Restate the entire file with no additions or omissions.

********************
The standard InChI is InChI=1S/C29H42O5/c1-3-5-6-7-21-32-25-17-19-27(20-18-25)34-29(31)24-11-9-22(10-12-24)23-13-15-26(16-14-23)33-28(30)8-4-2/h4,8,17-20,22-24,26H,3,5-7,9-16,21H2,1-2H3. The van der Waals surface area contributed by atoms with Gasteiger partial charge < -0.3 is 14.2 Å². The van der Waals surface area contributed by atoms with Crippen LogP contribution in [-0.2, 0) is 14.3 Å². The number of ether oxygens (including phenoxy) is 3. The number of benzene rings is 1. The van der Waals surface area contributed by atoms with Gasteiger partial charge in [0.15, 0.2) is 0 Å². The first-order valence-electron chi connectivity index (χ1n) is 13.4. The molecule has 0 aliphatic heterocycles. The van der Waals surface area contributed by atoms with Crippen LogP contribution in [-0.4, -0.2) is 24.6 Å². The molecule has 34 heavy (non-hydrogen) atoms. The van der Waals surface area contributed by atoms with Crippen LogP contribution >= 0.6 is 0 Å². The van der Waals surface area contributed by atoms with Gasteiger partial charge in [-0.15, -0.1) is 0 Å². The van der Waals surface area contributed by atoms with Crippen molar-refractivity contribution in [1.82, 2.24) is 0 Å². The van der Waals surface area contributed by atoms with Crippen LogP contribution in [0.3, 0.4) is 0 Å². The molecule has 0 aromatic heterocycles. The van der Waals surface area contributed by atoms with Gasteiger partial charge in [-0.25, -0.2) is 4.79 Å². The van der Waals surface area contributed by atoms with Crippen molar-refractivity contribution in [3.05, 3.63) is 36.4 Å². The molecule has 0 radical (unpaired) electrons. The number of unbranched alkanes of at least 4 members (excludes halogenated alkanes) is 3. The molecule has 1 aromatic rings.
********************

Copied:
The standard InChI is InChI=1S/C29H42O5/c1-3-5-6-7-21-32-25-17-19-27(20-18-25)34-29(31)24-11-9-22(10-12-24)23-13-15-26(16-14-23)33-28(30)8-4-2/h4,8,17-20,22-24,26H,3,5-7,9-16,21H2,1-2H3. The van der Waals surface area contributed by atoms with Gasteiger partial charge < -0.3 is 14.2 Å². The van der Waals surface area contributed by atoms with Crippen LogP contribution in [-0.2, 0) is 14.3 Å². The number of ether oxygens (including phenoxy) is 3. The number of benzene rings is 1. The van der Waals surface area contributed by atoms with Gasteiger partial charge in [0.15, 0.2) is 0 Å². The first-order valence-electron chi connectivity index (χ1n) is 13.4. The molecule has 0 aliphatic heterocycles. The van der Waals surface area contributed by atoms with Crippen LogP contribution in [-0.4, -0.2) is 24.6 Å². The molecule has 34 heavy (non-hydrogen) atoms. The van der Waals surface area contributed by atoms with Crippen LogP contribution >= 0.6 is 0 Å². The van der Waals surface area contributed by atoms with Gasteiger partial charge in [-0.15, -0.1) is 0 Å². The van der Waals surface area contributed by atoms with Crippen molar-refractivity contribution in [1.82, 2.24) is 0 Å². The van der Waals surface area contributed by atoms with Crippen LogP contribution in [0.3, 0.4) is 0 Å². The molecule has 0 aromatic heterocycles. The van der Waals surface area contributed by atoms with Gasteiger partial charge in [-0.25, -0.2) is 4.79 Å². The van der Waals surface area contributed by atoms with Crippen molar-refractivity contribution in [3.05, 3.63) is 36.4 Å². The molecule has 0 radical (unpaired) electrons. The number of unbranched alkanes of at least 4 members (excludes halogenated alkanes) is 3. The molecule has 1 aromatic rings.